Our Bees


We keep our hives bees on a lot across from the farm. We don’t keep them accessible to the public because they do sting on occasion. On a sunny day, you will see them drinking from the pond, gathering pollen from the flowers in the garden center and in our gardens around the farm and doing their work, pollinating inside the high tunnels. Without pollination many plants wouldn’t produce fruit or seeds.

Bees need a variety of flowering plants throughout the spring summer and fall, and they like most to visit the plants with smaller flowers heads, think Queen Ann’s Lace not Tulips. Our bees are not placed right in front of a big field of flowering clover of course so they have to work a little bit and search for a wide array of flowers. This produces a very unique and complex tasting honey. We harvest our “Honey from the Hood” in the fall and see it at the farmstand.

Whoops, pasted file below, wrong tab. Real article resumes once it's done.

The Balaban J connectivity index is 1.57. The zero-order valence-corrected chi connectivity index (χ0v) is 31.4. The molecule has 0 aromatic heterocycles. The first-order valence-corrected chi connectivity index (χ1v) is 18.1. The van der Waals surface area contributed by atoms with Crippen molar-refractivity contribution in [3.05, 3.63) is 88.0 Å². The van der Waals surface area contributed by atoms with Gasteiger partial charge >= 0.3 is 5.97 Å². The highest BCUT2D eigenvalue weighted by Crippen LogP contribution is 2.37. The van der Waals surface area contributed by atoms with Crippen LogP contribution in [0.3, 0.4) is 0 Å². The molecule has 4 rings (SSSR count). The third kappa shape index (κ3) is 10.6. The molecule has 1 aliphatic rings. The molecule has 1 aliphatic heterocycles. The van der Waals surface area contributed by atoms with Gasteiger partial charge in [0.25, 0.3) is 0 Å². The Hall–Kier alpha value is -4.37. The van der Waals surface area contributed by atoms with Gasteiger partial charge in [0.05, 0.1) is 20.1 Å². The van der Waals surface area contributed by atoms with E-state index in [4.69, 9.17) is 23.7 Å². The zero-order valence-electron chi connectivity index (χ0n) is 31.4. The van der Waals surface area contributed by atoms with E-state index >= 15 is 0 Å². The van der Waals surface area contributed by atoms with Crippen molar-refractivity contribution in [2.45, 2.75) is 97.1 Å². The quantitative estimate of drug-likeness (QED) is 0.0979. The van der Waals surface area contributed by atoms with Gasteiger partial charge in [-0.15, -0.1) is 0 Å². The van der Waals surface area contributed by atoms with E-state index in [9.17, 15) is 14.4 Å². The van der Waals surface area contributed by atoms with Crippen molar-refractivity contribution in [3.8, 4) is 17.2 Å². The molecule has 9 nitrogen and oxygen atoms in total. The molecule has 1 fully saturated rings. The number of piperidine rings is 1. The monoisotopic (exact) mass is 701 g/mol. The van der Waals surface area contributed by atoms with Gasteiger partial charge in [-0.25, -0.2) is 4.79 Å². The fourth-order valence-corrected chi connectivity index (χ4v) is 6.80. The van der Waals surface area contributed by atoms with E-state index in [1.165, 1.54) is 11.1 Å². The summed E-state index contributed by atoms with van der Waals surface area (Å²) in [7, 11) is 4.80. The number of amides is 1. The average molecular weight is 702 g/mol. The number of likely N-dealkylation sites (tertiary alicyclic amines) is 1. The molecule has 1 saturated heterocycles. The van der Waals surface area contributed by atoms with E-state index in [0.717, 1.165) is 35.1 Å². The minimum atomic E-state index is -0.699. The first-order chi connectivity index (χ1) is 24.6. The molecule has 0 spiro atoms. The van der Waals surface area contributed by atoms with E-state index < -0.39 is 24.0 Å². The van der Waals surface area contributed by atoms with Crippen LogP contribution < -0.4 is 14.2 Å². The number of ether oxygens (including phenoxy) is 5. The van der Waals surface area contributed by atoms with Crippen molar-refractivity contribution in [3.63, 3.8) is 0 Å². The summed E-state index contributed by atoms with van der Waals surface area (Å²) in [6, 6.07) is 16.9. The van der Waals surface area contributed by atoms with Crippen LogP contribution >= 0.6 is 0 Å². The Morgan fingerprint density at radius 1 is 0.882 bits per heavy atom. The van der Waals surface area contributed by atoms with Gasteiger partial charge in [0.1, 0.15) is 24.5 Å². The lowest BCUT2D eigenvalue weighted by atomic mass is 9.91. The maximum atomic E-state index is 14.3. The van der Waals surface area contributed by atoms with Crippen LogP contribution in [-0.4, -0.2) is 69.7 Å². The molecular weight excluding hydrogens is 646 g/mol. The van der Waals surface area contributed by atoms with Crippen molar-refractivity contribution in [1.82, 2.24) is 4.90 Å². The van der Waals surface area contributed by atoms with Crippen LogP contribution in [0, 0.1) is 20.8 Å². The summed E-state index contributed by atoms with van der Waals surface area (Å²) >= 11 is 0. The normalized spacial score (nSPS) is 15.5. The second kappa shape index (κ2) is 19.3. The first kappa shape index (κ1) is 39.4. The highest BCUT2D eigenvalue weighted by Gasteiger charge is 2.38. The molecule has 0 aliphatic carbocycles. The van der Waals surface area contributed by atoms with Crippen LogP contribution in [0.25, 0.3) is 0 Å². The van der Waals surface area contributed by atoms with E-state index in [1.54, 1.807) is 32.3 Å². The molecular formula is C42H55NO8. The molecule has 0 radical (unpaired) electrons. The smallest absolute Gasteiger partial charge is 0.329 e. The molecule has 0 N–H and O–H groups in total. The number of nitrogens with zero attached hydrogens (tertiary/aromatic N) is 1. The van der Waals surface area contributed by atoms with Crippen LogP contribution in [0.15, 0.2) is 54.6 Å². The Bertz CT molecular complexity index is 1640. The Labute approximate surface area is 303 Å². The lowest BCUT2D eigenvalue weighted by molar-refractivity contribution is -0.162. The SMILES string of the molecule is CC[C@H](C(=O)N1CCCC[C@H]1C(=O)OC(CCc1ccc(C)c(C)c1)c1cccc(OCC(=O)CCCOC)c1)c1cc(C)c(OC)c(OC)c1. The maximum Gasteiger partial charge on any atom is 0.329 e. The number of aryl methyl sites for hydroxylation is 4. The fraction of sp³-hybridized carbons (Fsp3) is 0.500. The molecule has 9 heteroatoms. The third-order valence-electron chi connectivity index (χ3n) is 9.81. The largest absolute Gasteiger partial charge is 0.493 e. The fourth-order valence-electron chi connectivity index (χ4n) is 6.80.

beeColony Collapse Disorder, which is still being studied to determine its exact source, has had a serious impact on our environment. How’s that? Bees are the busiest food plant pollinators. Simply put, without bees we would lose many of our most common fruit and vegetable crops. The bees’ role in helping control the environment of the earth cannot be overestimated.

Despite ongoing tragic losses in numbers of honey bees worldwide, our bee keeper reports that we have some of the healthiest hives in town. Have we lost bees? Yes, but the cause is unclear. The cause of CCD is not definitively known though the most likely causes are GMO crops with built in poisons like pesticidal genes, as well as environmental stresses like over development and habitat loss.